A Social History of Trash

By Susan Strasser

Metropolitan. 355 pp. $27.50

Susan Strasser has now published three books about American domestic life and its social implications. The first, Never Done, is a history of housework and its evolution, with (obviously) a heavy emphasis on the changing obligations and expectations of American women. The second, Satisfaction Guaranteed, traces the development of the mass market, which came into being as households became more numerous and their demands more complex. Now, in Waste and Want, Strasser takes the logical next step: "a history of trash making as a social process," in which she shows, sometimes to startling effect, how radically both our notions of trash and our means of coping with it have altered over the years.

The core of her story can be simply stated: We have changed from a culture in which frugality was valued and waste abhorred into one in which waste -- "planned obsolescence" -- is the engine that drives the national economy. As recently as a century ago, households and cities were "closed" systems, "to use an ecological analogy," in which waste at one end of the system was a raw material for another: "Just as the table scraps once fed the chickens and Dad's torn trousers provided the material for Junior's new ones, so cities, too, were once systems that incorporated ragpickers and scavengers to process the detritus of others."

Strasser acknowledges that the analogy does not take into account "the notorious air and water pollution" or street filth of the old system. But, she argues, "The ecological analogy does offer a way to think about reuse and disposal as part of a process that also encompasses both extracting raw materials and manufacturing, distributing, purchasing and using industrial products. The process was once generally cyclical, if not perfectly so: waste products were important to economic growth because they served as raw materials for other industrial processes. Toward the end of the 19th century, disposal became separate from production, and Americans' relationship to waste was fundamentally transformed. Trash and trash making became integral to the economy in a wholly new way: the growth of markets for new products came to depend in part on the continuous disposal of old things."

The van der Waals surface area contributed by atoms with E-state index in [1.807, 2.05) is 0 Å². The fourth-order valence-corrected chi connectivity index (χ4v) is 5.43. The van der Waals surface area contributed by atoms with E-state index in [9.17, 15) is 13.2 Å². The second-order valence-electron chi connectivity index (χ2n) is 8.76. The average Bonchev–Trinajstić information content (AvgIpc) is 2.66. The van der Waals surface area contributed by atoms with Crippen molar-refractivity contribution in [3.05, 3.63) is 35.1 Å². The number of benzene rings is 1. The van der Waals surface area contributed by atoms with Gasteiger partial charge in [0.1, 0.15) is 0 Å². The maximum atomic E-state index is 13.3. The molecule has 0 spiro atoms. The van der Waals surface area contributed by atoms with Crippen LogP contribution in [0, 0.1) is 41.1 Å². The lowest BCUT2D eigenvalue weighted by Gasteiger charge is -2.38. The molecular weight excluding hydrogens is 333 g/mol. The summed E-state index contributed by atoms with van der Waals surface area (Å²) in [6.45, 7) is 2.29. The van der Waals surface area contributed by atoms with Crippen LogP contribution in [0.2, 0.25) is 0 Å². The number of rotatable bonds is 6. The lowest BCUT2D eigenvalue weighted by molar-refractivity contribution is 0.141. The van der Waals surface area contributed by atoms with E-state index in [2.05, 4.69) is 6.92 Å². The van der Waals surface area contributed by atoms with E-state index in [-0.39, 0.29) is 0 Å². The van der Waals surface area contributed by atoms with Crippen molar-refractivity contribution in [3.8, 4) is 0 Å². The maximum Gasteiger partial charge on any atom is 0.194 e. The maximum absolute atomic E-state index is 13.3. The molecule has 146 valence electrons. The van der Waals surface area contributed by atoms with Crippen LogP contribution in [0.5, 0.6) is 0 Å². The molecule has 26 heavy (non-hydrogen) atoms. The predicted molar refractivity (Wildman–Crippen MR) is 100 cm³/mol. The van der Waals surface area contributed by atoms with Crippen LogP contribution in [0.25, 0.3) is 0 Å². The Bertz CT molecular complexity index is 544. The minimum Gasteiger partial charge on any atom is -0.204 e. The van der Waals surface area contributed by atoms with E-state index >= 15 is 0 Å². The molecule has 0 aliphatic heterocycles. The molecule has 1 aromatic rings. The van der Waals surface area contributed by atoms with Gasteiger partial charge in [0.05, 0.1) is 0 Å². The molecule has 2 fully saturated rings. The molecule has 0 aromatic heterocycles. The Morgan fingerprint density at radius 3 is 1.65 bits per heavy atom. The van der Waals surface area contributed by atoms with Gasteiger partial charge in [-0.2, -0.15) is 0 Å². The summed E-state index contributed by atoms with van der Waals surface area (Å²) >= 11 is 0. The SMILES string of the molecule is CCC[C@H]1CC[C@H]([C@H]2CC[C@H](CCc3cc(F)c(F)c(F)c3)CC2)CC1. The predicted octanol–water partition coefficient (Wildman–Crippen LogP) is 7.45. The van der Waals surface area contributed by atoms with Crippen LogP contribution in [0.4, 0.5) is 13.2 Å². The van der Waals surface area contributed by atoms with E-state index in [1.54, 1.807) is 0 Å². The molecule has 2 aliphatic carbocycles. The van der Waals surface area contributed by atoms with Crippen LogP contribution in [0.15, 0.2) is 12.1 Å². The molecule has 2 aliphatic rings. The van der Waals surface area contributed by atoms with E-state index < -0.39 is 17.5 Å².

Until relatively recently, most Americans practiced what Strasser calls "stewardship of objects." Yes, the rich were less frugal than the poor, "but the profligacy represented by home garbage disposers and throwaway cameras is new." Though "profligacy" may imply a value judgment if not indeed an ideological position, it is unnecessary for Strasser to be dogmatic or homiletic -- the facts speak for themselves. Even if one declines to believe, as millions of Americans do, that "throwing things away not only was all right but could make a positive contribution to the quality of life," one has to admit that trash has become just about as central to the American way of life as football and apple pie.

This is, as Strasser understands, a huge change in that way of life. Although it has been accomplished with considerable dispatch, the process of change occurred incrementally, so that few people noticed what was happening and fewer comprehended the true dimensions of it. In the old order, "people of all classes and in all places . . . practiced an everyday regard for objects, the labor involved in creating them, and the materials from which they were made." The clothes people wore, the furniture they used and the food they ate were generally made or prepared at home, so people were acutely aware of both the raw materials and the labor this entailed. Cloth, for example, was hard to make and, if store-bought, expensive; there was a powerful economic motive to use and re-use it rather than toss it away because of minor wear or changes in fashion.